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GDPR and the current environment

May 4th, 2020

Even during a pandemic life goes on and so too does data protection!

Whilst the UK Data Supervisory Authority, the Information Commissioner’s Office has said that it will be understanding when organisations find it difficult to meet some of the requirements of the Data Protection Act 2018/GDPR, this is not meant to suggest that data protection requirements have been relaxed.

On 15 April the Information Commissioner, Elizabeth Denham, issued a statement [] that sets out what businesses can expect from the ICO during the pandemic.  Within it, Denham says “my office will continue to safeguard information rights in an empathetic and pragmatic way that reflects the impact of coronavirus”.  It recognises “the current reduction in organisations’ resources could impact their ability to comply with aspects of the law”.  However the ICO has also made it clear that it will take regulatory action against organisations that “take advantage of the current crisis”.  Essentially this means that organisations cannot ignore their data protection obligations, but the ICO is likely to give them a bit of lee-way should something go wrong.

Moving from face to face to online

With the move away from face to face fieldwork to telephone and online methodologies, we thought it might be helpful to remind members:

  • There are very few differences in legal and regulatory requirements when comparing face to face with online methodologies – the rules remain very largely the same irrespective of the medium we use to conduct market research. 
    • The terms and conditions for consent remain the same but the way you record it may vary – see the BHBIA’s ‘Legal Grounds for Data Processing’ guide within the Privacy and Data Protection section of the website. 
    • When observing or listening in, again the terms and conditions remain the same, but beware if you’re moving from observing via sitting in or watching through a one-way mirror to watching video footage, you’re moving from not processing personal data to processing it – see section E6.3 ‘Observing, listening in and recording’ of the BHBIA’s Legal and Ethical Guidelines (page 23).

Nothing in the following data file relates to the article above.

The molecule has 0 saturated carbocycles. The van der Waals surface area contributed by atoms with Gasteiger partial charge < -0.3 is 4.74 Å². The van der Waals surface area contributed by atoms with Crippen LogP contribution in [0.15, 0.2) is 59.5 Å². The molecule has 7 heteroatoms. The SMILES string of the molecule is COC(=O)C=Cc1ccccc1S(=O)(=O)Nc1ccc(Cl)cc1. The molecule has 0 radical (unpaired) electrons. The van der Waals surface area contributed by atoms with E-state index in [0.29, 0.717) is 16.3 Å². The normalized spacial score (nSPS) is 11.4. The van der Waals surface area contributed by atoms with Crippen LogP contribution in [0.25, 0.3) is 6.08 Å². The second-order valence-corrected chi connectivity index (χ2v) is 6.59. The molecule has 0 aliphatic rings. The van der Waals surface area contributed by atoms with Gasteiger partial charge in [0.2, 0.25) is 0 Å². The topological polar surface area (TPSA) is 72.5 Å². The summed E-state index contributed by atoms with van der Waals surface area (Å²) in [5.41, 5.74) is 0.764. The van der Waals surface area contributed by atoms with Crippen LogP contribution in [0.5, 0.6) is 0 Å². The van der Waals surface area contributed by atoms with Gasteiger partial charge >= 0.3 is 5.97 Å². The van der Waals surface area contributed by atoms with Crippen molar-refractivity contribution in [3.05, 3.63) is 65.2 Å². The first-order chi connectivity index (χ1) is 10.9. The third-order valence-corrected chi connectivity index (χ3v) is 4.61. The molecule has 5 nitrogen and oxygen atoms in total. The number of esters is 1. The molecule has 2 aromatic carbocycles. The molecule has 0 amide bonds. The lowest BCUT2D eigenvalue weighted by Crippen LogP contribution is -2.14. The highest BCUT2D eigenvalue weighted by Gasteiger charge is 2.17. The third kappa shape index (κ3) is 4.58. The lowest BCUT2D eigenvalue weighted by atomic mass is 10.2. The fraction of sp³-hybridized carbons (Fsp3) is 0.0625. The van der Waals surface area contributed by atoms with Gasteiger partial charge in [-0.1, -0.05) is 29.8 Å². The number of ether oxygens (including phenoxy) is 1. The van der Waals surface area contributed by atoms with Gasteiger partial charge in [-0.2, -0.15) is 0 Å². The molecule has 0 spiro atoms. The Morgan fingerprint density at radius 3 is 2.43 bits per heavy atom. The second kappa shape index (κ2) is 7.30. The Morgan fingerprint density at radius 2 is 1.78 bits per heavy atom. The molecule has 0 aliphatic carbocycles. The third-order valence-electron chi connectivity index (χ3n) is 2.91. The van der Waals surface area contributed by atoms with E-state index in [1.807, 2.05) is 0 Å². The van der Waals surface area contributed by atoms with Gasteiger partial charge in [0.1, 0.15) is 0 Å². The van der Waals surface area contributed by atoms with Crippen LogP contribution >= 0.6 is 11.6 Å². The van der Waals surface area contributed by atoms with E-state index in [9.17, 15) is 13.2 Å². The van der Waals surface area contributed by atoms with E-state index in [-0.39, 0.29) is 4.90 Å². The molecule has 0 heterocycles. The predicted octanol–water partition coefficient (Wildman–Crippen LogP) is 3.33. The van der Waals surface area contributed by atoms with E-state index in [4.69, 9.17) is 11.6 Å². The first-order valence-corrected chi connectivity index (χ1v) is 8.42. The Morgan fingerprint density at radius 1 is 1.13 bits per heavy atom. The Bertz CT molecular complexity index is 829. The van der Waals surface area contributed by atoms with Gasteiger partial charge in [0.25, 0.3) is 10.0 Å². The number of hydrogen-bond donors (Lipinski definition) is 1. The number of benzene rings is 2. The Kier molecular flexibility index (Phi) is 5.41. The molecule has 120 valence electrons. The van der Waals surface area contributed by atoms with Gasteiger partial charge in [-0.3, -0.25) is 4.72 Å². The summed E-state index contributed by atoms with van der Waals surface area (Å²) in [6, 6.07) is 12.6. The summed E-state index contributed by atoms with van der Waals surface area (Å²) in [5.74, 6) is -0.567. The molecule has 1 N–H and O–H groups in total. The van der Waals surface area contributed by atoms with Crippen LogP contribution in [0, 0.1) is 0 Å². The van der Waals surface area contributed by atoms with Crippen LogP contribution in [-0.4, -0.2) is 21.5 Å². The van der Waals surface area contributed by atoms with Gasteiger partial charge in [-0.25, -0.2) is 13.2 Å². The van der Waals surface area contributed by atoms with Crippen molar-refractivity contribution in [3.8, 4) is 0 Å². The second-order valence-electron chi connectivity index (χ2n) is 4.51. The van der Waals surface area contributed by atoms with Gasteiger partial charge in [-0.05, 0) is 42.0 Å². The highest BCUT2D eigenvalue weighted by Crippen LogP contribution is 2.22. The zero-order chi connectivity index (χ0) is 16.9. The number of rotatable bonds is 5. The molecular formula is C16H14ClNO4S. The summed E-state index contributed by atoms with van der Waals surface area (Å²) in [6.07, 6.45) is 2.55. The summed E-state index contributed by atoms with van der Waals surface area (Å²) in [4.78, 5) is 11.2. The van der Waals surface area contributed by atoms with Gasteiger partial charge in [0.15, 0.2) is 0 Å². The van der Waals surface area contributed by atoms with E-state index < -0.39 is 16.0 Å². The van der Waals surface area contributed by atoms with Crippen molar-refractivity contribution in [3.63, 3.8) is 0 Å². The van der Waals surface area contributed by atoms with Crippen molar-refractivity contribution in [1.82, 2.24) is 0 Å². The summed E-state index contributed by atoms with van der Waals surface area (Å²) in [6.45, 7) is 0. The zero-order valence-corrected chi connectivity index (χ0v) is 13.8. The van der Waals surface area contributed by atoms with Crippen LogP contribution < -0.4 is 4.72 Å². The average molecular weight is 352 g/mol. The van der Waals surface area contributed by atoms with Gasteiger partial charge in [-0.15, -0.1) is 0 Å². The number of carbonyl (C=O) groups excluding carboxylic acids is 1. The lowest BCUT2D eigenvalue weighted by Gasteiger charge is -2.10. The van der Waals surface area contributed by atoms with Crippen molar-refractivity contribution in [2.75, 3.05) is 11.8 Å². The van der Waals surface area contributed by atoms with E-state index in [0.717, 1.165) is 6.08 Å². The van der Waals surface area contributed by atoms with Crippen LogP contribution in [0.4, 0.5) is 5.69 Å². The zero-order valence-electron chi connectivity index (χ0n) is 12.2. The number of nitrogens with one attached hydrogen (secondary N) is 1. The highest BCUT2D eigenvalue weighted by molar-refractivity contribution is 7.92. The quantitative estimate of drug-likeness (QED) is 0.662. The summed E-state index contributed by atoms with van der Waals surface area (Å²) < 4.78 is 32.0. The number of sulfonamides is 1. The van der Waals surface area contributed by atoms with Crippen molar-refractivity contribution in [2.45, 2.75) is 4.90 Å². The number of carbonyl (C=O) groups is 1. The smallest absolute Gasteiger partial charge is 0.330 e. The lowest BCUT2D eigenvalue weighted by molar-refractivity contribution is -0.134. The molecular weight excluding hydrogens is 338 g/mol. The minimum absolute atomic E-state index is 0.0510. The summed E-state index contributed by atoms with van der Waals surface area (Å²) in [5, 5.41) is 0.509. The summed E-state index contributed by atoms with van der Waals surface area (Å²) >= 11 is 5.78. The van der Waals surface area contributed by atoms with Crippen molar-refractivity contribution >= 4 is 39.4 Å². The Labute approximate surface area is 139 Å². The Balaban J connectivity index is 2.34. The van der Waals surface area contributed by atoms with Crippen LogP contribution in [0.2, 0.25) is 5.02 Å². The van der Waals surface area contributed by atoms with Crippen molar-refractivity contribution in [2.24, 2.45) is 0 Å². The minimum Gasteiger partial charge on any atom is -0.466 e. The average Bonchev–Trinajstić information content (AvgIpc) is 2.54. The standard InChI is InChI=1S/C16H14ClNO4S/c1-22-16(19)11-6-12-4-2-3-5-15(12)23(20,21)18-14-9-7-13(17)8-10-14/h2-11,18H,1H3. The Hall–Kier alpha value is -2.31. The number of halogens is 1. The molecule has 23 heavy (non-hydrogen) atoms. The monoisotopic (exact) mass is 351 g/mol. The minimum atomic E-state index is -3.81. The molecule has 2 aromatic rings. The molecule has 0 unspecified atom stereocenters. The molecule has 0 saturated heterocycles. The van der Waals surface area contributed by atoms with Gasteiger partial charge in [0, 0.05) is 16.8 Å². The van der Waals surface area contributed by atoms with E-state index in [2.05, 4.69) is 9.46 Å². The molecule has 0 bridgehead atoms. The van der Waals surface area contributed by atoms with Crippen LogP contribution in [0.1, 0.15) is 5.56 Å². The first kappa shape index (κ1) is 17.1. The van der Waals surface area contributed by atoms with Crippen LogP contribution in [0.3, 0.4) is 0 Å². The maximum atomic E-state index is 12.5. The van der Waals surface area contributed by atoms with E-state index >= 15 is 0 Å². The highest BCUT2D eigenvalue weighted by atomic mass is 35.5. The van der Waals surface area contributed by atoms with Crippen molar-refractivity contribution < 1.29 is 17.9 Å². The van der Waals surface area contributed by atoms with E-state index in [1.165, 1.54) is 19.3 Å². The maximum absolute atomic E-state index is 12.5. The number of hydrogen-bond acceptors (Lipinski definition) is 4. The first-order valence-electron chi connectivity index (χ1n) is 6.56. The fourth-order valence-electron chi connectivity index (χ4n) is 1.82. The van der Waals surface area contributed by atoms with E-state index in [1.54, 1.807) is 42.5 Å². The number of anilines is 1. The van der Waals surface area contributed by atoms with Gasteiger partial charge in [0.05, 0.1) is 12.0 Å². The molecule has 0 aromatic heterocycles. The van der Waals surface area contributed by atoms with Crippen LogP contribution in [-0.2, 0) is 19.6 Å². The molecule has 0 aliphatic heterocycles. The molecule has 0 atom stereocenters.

• However there are some differences specific to the medium such as not installing software on a respondent’s device without a their consent.  For more information please see section G2, G4 and G5 of the BHBIA’s Legal and Ethical Guidelines covering the use of Telephone, Online and Social Media as a means to conduct market research.
  • Finally, you must think carefully about online security and make sure that personal data transferred or shared online is appropriately protected, to a standard that reflects the type of data and risks involved.  For more information please see the BHBIA’s ‘Data Security including Breaches and International Transfers’ guide, again you will find this in the Privacy and Data Protection section of the website. 

Please use the BHBIA’s Guidelines and Legislation resources for compliance support, but if you can’t find the information you're looking for, full BHBIA members can use the members’ enquiry service: (you will need to be logged in to access this).